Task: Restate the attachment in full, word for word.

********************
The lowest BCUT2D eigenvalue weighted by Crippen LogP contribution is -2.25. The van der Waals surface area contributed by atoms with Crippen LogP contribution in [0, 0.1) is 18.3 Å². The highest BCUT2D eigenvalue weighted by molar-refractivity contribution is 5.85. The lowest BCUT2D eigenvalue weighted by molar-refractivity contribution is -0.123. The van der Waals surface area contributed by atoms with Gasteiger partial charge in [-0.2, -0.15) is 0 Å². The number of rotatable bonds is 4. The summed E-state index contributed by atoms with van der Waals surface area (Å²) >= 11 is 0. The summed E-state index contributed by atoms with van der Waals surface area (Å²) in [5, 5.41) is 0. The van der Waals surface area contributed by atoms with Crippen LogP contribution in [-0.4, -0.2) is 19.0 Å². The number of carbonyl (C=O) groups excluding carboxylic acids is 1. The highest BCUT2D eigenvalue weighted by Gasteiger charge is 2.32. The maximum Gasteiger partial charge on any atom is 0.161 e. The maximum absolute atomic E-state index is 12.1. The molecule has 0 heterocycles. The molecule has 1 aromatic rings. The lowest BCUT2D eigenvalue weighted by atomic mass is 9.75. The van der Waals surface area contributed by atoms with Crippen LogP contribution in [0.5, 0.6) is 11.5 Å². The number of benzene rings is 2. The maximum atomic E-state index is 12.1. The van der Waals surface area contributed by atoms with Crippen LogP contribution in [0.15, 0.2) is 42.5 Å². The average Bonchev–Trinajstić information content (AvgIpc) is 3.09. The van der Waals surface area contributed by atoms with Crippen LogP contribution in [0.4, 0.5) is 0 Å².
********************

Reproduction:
The lowest BCUT2D eigenvalue weighted by Crippen LogP contribution is -2.25. The van der Waals surface area contributed by atoms with Crippen LogP contribution in [0, 0.1) is 18.3 Å². The highest BCUT2D eigenvalue weighted by molar-refractivity contribution is 5.85. The lowest BCUT2D eigenvalue weighted by molar-refractivity contribution is -0.123. The van der Waals surface area contributed by atoms with Gasteiger partial charge in [-0.2, -0.15) is 0 Å². The number of rotatable bonds is 4. The summed E-state index contributed by atoms with van der Waals surface area (Å²) >= 11 is 0. The summed E-state index contributed by atoms with van der Waals surface area (Å²) in [5, 5.41) is 0. The van der Waals surface area contributed by atoms with Crippen LogP contribution in [-0.4, -0.2) is 19.0 Å². The number of carbonyl (C=O) groups excluding carboxylic acids is 1. The highest BCUT2D eigenvalue weighted by Gasteiger charge is 2.32. The maximum Gasteiger partial charge on any atom is 0.161 e. The maximum absolute atomic E-state index is 12.1. The molecule has 0 heterocycles. The molecule has 1 aromatic rings. The lowest BCUT2D eigenvalue weighted by atomic mass is 9.75. The van der Waals surface area contributed by atoms with Crippen LogP contribution in [0.5, 0.6) is 11.5 Å². The number of benzene rings is 2. The maximum atomic E-state index is 12.1. The van der Waals surface area contributed by atoms with Crippen LogP contribution in [0.15, 0.2) is 42.5 Å². The average Bonchev–Trinajstić information content (AvgIpc) is 3.09. The van der Waals surface area contributed by atoms with Crippen LogP contribution in [0.4, 0.5) is 0 Å².